If you can’t make payments while you’re in school, don’t worry. Many lenders will give you the option of deferring repayment until after graduation by offering a grace period, which usually lasts six to nine months. By choosing Full Deferment, you opt to pay nothing while you are in school, but your loan balance will continue to grow.

Pros

  • Postponing repayment until you’ve graduated and begun working is the most realistic option for most students. This can be especially appealing to people who carry full loads or have extremely challenging coursework and need to focus all energy on school.

Cons

  • Your interest continues to pile high on top of the principal, which can seem overwhelming upon graduation. This option can cost thousands of additional dollars in interest over the life of the loan.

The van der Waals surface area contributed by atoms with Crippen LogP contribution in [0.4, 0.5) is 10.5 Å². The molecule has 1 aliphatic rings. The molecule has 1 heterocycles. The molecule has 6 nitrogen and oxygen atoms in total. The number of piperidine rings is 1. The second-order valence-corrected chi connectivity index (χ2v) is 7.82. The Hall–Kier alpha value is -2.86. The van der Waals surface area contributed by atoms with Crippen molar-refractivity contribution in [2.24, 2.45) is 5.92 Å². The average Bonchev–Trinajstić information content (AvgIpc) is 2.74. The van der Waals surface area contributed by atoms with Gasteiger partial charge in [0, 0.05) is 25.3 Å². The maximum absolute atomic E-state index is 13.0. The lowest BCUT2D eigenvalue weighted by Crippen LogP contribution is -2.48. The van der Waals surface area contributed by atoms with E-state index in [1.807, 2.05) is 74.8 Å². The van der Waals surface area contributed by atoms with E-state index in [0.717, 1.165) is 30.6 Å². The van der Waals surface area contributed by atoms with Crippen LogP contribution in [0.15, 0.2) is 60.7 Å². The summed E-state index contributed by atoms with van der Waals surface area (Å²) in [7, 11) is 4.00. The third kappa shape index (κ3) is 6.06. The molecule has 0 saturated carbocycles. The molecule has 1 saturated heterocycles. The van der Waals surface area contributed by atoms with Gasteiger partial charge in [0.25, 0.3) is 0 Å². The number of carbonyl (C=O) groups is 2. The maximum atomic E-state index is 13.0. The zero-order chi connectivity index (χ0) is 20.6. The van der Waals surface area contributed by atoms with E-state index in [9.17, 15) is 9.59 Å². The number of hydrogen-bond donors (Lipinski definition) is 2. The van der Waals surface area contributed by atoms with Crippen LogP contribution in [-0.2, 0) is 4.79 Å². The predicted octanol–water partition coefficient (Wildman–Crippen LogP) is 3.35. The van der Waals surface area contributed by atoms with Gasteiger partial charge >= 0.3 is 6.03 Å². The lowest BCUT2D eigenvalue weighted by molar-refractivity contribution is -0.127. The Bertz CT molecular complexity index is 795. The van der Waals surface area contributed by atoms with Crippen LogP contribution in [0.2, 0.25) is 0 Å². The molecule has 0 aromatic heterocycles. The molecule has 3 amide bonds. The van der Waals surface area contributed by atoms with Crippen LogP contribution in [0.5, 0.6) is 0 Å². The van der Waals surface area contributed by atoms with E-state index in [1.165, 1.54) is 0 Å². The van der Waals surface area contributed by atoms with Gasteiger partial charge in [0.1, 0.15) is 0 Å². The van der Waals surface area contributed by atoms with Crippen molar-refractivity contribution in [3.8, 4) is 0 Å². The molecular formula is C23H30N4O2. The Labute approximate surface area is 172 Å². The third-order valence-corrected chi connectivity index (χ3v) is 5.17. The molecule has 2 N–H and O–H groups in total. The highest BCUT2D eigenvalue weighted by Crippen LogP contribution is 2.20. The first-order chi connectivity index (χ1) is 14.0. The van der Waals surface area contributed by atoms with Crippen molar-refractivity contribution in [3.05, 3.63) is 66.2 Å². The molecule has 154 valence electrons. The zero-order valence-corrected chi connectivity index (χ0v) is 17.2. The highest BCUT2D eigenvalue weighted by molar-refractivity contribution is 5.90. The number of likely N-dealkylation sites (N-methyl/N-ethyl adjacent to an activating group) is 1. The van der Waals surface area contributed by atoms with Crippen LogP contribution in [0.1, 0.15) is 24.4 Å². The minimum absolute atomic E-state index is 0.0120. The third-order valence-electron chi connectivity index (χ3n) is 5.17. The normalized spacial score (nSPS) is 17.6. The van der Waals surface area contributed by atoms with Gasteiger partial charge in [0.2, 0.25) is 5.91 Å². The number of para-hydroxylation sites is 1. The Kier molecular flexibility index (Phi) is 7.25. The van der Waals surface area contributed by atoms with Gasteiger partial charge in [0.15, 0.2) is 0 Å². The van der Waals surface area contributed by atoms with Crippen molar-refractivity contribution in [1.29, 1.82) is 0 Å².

The 4 Best Companies for Private Student Loans

Our Top-Rated Picks for 2022 Offer Low Rates and No Fees

earnest-logo

Option to skip a payment once a year

Fixed Rate

3.22% – 12.78% APR 1

Variable Rate

1.34% – 11.44% APR 1
efli-lender

In-school deferment available if you return for another degree

Fixed Rate

3.20% – 11.99% APR 4

Variable Rate

1.86% – 11.52% APR 4

Optional $25 payment plan during school to reduce interest after graduation

Fixed Rate

3.22% – 13.95% APR 2

Variable Rate

1.29% – 12.99% 2

1% Cash Back Graduation Reward program

Fixed Rate

3.15% – 14.75% APR​ 3

Variable Rate

1.73% – 12.30% APR 3

Private Student Loan Repayment Options After Graduation

Once you graduate, you have a couple of ways to tackle private student loan repayment. Consider these options:

Graduated Repayment